In ELT things are, perhaps, beginning to change. Russ Mayne’s blog post Learning styles: facts and fictions in 2012 got a few heads nodding, and he followed this up 2 years later with a presentation at IATEFL looking at various aspects of ELT, including learning styles, which have little or no scientific credibility. Carol Lethaby and Patricia Harries gave a talk at IATEFL 2016, Changing the way we approach learning styles in teacher education, which was also much discussed and shared online. They also had an article in ELT Journal called Learning styles and teacher training: are we perpetuating neuromyths? (2016 ELTJ 70 / 1: 16 – 27). Even Pearson, in a blog post of November 2016, (Mythbusters: A review of research on learning styles) acknowledges that there is a shocking lack of evidence to support the core learning styles claim that customizing instruction based on students’ preferred learning styles produces better learning than effective universal instruction, concluding that  it is impossible to recommend learning styles as an effective strategy for improving learning outcomes.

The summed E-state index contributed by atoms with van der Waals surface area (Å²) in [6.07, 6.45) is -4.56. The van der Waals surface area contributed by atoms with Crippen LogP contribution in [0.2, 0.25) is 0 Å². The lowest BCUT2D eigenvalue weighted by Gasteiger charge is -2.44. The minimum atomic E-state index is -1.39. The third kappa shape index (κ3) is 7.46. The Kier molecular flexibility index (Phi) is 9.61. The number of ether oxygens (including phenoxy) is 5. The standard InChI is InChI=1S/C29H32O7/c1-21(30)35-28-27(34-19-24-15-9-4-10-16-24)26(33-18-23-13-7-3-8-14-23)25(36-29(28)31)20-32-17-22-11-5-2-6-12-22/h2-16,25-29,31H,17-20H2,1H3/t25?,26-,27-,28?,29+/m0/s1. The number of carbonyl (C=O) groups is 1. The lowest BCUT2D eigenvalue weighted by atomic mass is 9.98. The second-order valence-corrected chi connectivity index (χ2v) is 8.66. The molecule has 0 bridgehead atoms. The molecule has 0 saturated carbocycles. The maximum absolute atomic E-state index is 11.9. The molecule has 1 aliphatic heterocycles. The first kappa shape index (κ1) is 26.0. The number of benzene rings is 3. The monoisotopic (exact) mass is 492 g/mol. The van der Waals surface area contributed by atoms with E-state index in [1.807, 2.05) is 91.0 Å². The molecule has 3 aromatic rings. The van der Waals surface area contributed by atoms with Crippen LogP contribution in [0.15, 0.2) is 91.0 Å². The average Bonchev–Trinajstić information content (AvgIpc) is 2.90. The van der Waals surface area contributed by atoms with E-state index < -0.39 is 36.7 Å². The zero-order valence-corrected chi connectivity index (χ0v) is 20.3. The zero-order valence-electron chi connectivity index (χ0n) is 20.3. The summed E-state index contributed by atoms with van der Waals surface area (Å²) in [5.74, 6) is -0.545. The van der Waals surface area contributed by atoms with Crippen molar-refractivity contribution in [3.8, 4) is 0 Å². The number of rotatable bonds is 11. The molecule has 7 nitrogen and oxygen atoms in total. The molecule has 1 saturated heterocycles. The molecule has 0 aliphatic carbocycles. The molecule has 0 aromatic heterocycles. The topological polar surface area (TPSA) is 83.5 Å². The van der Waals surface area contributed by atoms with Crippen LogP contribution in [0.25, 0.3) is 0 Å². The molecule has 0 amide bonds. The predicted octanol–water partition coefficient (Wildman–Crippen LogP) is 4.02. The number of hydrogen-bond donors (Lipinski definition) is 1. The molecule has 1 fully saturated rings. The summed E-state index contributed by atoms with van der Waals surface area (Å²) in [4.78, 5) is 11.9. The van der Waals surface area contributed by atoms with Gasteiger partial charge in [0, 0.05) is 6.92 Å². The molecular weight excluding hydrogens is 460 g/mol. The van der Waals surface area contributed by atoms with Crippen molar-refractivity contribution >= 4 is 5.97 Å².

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Pearson’s ‘Efficacy’ initiative is a series of ‘commitments designed to measure and increase the company’s impact on learning outcomes around the world’. The company’s dedicated website  offers two glossy brochures with a wide range of interesting articles, a good questionnaire tool that can be used by anyone to measure the efficacy of their own educational products or services, as well as an excellent selection of links to other articles, some of which are critical of the initiative. These include Michael Feldstein’s long blog post  ‘Can Pearson Solve the Rubric’s Cube?’ which should be a first port of call for anyone wanting to understand better what is going on.

What does it all boil down to? The preface to Pearson’s ‘Asking More: the Path to Efficacy’ by CEO John Fallon provides a succinct introduction. Efficacy in education, says Fallon, is ‘making a measurable impact on someone’s life through learning’. ‘Measurable’ is the key word, because, as Fallon continues, ‘it is increasingly possible to determine what works and what doesn’t in education, just as in healthcare.’ We need ‘a relentless focus’ on ‘the learning outcomes we deliver’ because it is these outcomes that can be measured in ‘a systematic, evidence-based fashion’. Measurement, of course, is all the easier when education is delivered online, ‘real-time learner data’ can be captured, and the power of analytics can be deployed.

Pearson are very clearly aligning themselves with recent moves towards a more evidence-based education. In the US, Obama’s Race to the Top is one manifestation of this shift. Britain (with, for example, the Education Endowment Foundation) and France (with its Fonds d’Expérimentation pour la Jeunesse ) are both going in the same direction. Efficacy is all about evidence-based practice.